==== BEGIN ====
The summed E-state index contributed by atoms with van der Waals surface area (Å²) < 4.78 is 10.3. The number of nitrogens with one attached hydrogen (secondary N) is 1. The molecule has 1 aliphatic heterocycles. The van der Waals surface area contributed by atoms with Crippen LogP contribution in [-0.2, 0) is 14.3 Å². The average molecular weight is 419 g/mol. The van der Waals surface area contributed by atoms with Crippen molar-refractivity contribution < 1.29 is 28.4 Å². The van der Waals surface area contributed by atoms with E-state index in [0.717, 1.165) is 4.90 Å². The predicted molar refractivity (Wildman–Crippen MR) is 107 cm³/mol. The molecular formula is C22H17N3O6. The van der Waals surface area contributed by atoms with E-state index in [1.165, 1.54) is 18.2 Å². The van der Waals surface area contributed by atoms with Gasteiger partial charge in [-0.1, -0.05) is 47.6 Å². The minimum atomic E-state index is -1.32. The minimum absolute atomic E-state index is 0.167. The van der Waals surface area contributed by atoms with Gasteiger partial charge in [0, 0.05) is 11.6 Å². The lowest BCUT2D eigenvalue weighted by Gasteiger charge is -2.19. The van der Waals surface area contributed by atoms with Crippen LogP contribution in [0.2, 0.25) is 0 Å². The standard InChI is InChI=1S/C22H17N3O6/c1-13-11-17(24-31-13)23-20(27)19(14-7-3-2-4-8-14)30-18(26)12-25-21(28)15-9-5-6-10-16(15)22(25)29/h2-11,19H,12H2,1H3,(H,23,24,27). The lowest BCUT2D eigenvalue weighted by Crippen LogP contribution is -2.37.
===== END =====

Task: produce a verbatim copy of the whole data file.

The summed E-state index contributed by atoms with van der Waals surface area (Å²) < 4.78 is 10.3. The number of nitrogens with one attached hydrogen (secondary N) is 1. The molecule has 1 aliphatic heterocycles. The van der Waals surface area contributed by atoms with Crippen LogP contribution in [-0.2, 0) is 14.3 Å². The average molecular weight is 419 g/mol. The van der Waals surface area contributed by atoms with Crippen molar-refractivity contribution < 1.29 is 28.4 Å². The van der Waals surface area contributed by atoms with E-state index in [0.717, 1.165) is 4.90 Å². The predicted molar refractivity (Wildman–Crippen MR) is 107 cm³/mol. The molecular formula is C22H17N3O6. The van der Waals surface area contributed by atoms with E-state index in [1.165, 1.54) is 18.2 Å². The van der Waals surface area contributed by atoms with Gasteiger partial charge in [-0.1, -0.05) is 47.6 Å². The minimum atomic E-state index is -1.32. The minimum absolute atomic E-state index is 0.167. The van der Waals surface area contributed by atoms with Gasteiger partial charge in [0, 0.05) is 11.6 Å². The lowest BCUT2D eigenvalue weighted by Gasteiger charge is -2.19. The van der Waals surface area contributed by atoms with Crippen LogP contribution in [0.2, 0.25) is 0 Å². The standard InChI is InChI=1S/C22H17N3O6/c1-13-11-17(24-31-13)23-20(27)19(14-7-3-2-4-8-14)30-18(26)12-25-21(28)15-9-5-6-10-16(15)22(25)29/h2-11,19H,12H2,1H3,(H,23,24,27). The lowest BCUT2D eigenvalue weighted by Crippen LogP contribution is -2.37.